Homesites Open for Season

Independence Cabin Interior

The Laura Ingalls Wilder Season has officially gotten underway again. If you plan a Laura trip before they open, make sure you call ahead. The homesite museums that are not fully open, may or may not be able to accommodate you by opening the museum, etc. or giving lists of what there is to see.

Pepin, WI – Opens May 15, 2012

Independence, KS – Opened April 1, 2012

Walnut Grove, MN – Opened April 1, 2012, Dugout Site not open until May

Burr Oak, IA – Opened April 1, 2012, Mon.-Sat.  10am-4pm, Sun. 12-4, After Memorial Day Mon.-Sat. 9am-5pm, Sun. 12-4

De Smet, SD –
Memorial Society – Open in April Mon.-Fri. 9am-4pm, in May Mon.-Sat. 9am-4pm, June-August 9am-5:30pm

Ingalls Homestead – Opens Memorial Day Weekend, Sat., May  26, 2012 for regular 9am -7pm every day with activities from 10am -6pm  schedule

Mansfield, MO – Opened March 1st

Malone, NY – Opens Saturday before Memorial Day and then open 7 days a week

Spring Valley, MN – Opens Memorial Day

Keystone, SD – Opens June 1, 2012


Laura Ingalls Wilder Collection

Relic from Graces House

It seems like there is something about Laura Ingalls Wilder’s writing that does compel people to try to find and possess a piece of “Laura World” as Wendy McClure calls it, by collecting physical things. Many of the things the Ingalls Family had were mass produced and therefore it is possible to find and buy the same or extremely similar things to those mentioned in the books and found on display in Laura’s last home in Mansfield, Missouri.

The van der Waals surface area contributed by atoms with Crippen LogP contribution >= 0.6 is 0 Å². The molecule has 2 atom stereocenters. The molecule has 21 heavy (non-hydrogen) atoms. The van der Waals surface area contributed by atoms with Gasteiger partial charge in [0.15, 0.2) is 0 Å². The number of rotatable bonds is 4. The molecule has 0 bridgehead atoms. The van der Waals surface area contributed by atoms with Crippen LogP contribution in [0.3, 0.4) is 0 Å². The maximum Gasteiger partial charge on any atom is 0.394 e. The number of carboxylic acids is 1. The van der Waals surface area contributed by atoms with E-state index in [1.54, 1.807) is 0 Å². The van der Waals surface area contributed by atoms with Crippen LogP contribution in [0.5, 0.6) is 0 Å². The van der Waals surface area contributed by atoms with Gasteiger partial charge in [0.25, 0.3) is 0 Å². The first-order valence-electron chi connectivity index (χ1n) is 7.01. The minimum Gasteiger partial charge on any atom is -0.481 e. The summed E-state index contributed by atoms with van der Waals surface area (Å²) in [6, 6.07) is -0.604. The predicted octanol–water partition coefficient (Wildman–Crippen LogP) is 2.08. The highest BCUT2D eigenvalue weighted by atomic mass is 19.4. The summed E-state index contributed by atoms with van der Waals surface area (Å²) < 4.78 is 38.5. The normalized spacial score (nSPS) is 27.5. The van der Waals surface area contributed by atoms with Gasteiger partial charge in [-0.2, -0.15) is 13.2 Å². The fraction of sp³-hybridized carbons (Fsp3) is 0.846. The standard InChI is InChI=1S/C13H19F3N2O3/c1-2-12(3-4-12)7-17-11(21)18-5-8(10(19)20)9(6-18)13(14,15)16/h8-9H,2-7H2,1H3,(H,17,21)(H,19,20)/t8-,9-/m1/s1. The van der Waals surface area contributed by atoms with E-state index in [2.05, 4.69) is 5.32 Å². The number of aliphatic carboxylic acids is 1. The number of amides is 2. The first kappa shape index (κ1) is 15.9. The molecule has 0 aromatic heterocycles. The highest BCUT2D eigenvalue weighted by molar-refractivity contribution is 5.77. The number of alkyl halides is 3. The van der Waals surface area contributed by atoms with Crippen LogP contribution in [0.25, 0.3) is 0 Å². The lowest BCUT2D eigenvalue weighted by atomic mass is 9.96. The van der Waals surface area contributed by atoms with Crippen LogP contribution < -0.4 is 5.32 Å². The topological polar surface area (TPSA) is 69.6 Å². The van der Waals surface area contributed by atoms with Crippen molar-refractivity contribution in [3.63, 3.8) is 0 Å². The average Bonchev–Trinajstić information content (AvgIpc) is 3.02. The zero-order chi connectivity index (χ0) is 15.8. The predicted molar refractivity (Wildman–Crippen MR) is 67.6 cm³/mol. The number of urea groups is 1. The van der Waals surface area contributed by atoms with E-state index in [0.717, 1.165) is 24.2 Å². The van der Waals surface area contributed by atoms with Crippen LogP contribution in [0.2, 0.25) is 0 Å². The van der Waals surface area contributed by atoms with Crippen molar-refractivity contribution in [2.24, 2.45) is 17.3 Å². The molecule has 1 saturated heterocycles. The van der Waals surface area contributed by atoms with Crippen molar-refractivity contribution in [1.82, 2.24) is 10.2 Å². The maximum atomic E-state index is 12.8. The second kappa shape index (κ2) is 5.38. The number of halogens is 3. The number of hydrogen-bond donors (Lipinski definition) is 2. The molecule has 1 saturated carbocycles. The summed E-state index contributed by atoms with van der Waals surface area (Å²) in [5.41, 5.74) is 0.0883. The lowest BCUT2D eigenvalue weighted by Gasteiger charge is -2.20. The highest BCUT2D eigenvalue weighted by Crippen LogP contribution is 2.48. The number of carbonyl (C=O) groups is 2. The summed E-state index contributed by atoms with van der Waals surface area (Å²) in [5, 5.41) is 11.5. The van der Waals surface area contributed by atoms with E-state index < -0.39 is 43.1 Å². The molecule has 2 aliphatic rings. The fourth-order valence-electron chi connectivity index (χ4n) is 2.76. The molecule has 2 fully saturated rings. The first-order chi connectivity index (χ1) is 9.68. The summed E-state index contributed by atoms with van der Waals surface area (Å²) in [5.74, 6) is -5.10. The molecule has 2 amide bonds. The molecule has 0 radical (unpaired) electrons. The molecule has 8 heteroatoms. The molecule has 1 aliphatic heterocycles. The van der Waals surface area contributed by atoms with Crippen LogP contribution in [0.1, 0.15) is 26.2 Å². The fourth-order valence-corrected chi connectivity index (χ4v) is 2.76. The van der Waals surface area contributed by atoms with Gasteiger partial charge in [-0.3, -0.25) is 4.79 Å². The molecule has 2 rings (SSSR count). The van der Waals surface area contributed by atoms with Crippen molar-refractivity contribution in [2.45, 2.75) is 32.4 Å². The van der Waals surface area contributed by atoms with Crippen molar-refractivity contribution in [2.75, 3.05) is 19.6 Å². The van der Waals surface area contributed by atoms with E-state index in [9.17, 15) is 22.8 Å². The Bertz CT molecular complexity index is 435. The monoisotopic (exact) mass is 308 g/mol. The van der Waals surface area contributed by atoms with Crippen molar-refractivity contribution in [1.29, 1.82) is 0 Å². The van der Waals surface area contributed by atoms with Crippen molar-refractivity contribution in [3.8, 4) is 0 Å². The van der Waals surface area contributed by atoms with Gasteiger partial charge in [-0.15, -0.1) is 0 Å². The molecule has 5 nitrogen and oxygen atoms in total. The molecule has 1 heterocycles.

Laura’s Glass Bread Plate (famously featured in The First Four Years), a replica of Laura’s doll Charlotte, sunbonnets (worn on strings trailing down your back), and mounted twigs from the Ingalls Homestead Memorial Site in De Smet are common. Less common but still popular are the other pieces in Laura’s bread plate glassware, her china patterns and assorted knickknacks. My own collection also includes a lot of period things mentioned in the books, like a bullet mold, a butter mold, a Braille slate, autograph albums, etc.

However, I also own things like the relic pictured above. When Grace’s house was torn down some enterprising person connected with the Laura Ingalls Wilder Memorial Society in De Smet got a hold of some boards from the house sawed them up into thin slices and sold them at the gift shop. I also have a hunk of the Loftus Store wall which they also cut into pieces and sold when they cut through to join two store buildings. Plus wheat grown on the Ingalls Homestead and a shingle off Rocky Ridge, sadly this is off the second time they re-did the roof although the roof that was there when Laura was was also sold off a shingle at a time in their gift shop.

What’s the most unusual thing you have in your collection? Or what is still serving as your white whale? Currently I’m looking for just the right bear trap and a set of the character dolls created by California doll maker Barbara Brooks and described by Laura in the only known recording of her voice.

UPDATE: I appreciate the people who commented on the post with things in your collection. I’d have to say the only thing odder I’ve added to my collection is a paperdoll of me as Laura.

Sarah S. Uthoff is the main force behind Trundlebed Tales fighting to bring the History, Mystery, Magic and Imagination of Laura Ingalls Wilder and other greats of children’s literature and history to life for a new generation. Attend one of her programs, schedule one yourself, watch her videos, listen to her podcast, and find her on FacebookTwitterGoogle+,LinkedIn, and She is currently acting President of the Laura Ingalls Wilder Legacy and Research Association. Professionally she is a reference librarian at Kirkwood Community College and director of the Oxford (Iowa) Public Library.

New Laura Documentary Announced